Deploying Private Pub on Heroku

In my previous post, we learned how to build a chat application with Rails, Faye and the Private Pub gem. Now that we have our chat app working locally, we are ready to deploy!

The publish-subscribe model that our chat application is employing requires that our app maintain an open connection to a second server. This second server, our Faye server, is listening to certain channels of our Rails app, receiving post requests when new messages are created and sending those new messages back to clients subscribed to certain channels, participating in certain chats.

In our development environment, it was easy to maintain the connection to our Faye server. To refresh your memory, we:

  1. Installed the Private Pub gem

  2. ran the rails g private_pub:install command to generate our private_pub.yml file.

  3. racked up the Faye server, running on localhost:9292 in another terminal window.

That’s all we need for our subscribe_to and publish_tohelper methods to send and receive data on the Faye server.

How can we maintain a connection between our app and the Faye server remotely?

For Rails developers, Heroku is a very popular place to deploy our apps. Deploying our chat application to Heroku is relatively straightforward—we’ll need to create and deploy a bare bones application that will use the Private Pub gem and Faye to connect our chatting app. This application will stand in for the second server we were running locally in our development environment.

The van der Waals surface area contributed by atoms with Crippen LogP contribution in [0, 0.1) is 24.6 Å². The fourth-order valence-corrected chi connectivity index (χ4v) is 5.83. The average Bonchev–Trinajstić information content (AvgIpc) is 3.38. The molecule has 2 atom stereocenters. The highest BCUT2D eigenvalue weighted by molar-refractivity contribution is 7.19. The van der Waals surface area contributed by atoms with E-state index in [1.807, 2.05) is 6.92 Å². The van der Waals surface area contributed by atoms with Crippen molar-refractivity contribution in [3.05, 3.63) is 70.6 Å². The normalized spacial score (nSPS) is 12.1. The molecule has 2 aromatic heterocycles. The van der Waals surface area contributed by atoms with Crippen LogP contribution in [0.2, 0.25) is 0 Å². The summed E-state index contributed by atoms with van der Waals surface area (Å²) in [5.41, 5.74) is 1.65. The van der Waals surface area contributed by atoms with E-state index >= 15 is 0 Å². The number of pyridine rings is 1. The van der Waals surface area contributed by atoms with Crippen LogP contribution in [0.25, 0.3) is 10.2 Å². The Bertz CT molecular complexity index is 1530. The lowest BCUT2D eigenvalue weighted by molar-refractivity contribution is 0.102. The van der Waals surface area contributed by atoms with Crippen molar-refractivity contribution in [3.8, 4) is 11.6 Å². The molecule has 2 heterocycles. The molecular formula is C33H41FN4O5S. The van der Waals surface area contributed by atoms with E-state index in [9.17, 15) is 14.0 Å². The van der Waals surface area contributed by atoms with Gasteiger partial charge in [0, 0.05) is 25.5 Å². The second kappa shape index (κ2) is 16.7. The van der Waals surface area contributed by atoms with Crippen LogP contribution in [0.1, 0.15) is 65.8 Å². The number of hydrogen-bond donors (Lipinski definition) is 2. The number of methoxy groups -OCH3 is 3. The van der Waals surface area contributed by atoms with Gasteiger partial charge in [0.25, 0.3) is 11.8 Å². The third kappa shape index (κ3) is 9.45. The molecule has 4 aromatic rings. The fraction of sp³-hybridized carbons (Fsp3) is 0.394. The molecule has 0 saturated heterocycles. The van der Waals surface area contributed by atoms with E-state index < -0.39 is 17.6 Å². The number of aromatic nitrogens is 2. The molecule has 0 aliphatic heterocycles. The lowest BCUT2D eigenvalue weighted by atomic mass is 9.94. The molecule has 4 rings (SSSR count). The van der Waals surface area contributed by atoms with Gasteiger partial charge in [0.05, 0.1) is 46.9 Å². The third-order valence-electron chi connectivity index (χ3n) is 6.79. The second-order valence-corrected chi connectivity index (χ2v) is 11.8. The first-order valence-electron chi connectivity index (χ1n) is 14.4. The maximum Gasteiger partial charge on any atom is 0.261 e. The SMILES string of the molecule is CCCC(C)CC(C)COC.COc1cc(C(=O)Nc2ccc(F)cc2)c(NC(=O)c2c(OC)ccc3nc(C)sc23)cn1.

Creating Your Private Pub App

The structure and contents of your private pub app are simple. Remember that the only purpose of this app is to have a server running that connects to/listens to your chat app. I’ve called my app “priv-pub”, but you can call it anything you want (actually you have to call it something else because now that Heroku address is taken, sorry). Let’s begin:

  1. In your command line, create a new directory for your app: mkdir heroku_private_pub

  2. Create a github repo for this project and connect your local to your remote repository.

  3. Your file structure should look like this:

  4. Deploy this app to Heroku. You should already have a Heroku account, so in your command line,
    execute heroku create <app name>. Then push to heroku: git push heroku master.

  5. Add the following to config/private_pub.yml:
production:
  server: "https://< app name >.herokuapp.com/faye" 

#this is the address of this heroku app once you’ve deployed it, plus the `/faye` extension. 

  secret_token: XXXXX
  signature_expiration: 3600 # one day

Your secret token is the token generated by your installation of the private_pub gem in your chat app. You’ll find your token in config/private_pub.yml in your chat app.

  1. Add the following to your gem file and bundle install
source 'https://rubygems.org'

gem 'private_pub'
gem 'thin'
gem 'foreman'
6. Add the following to `private_pub.rb` :
# Run with: rackup private_pub.ru -s thin -E production
require "bundler/setup"
require "yaml"
require "faye"
require "private_pub"

Faye::WebSocket.load_adapter('thin')

PrivatePub.load_config(File.expand_path("../config/private_pub.yml", __FILE__), ENV["RAILS_ENV"] || "production")
run PrivatePub.faye_app
7. Add the following to your Procfile:
web: bundle exec rackup private_pub.ru -s thin -p $PORT -E production

8 . Push to Heroku

We’re almost done. Now that our Faye server is up and running, we need to tell our chat application to talk to it.

In config/private_pub.yml in your chat app, your production configuration to should specify the server of your new bare-bones, Faye app:

production:
  server: "https://.herokuapp.com/faye"
  secret_token: “XXXXXXXX
  signature_expiration: 3600 # one hour

And that’s it! You’re ready to deploy your chat app by creating a Heroku app for it and pushing to Heroku master. No further steps required to start chatting!

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Sophie DeBenedetto

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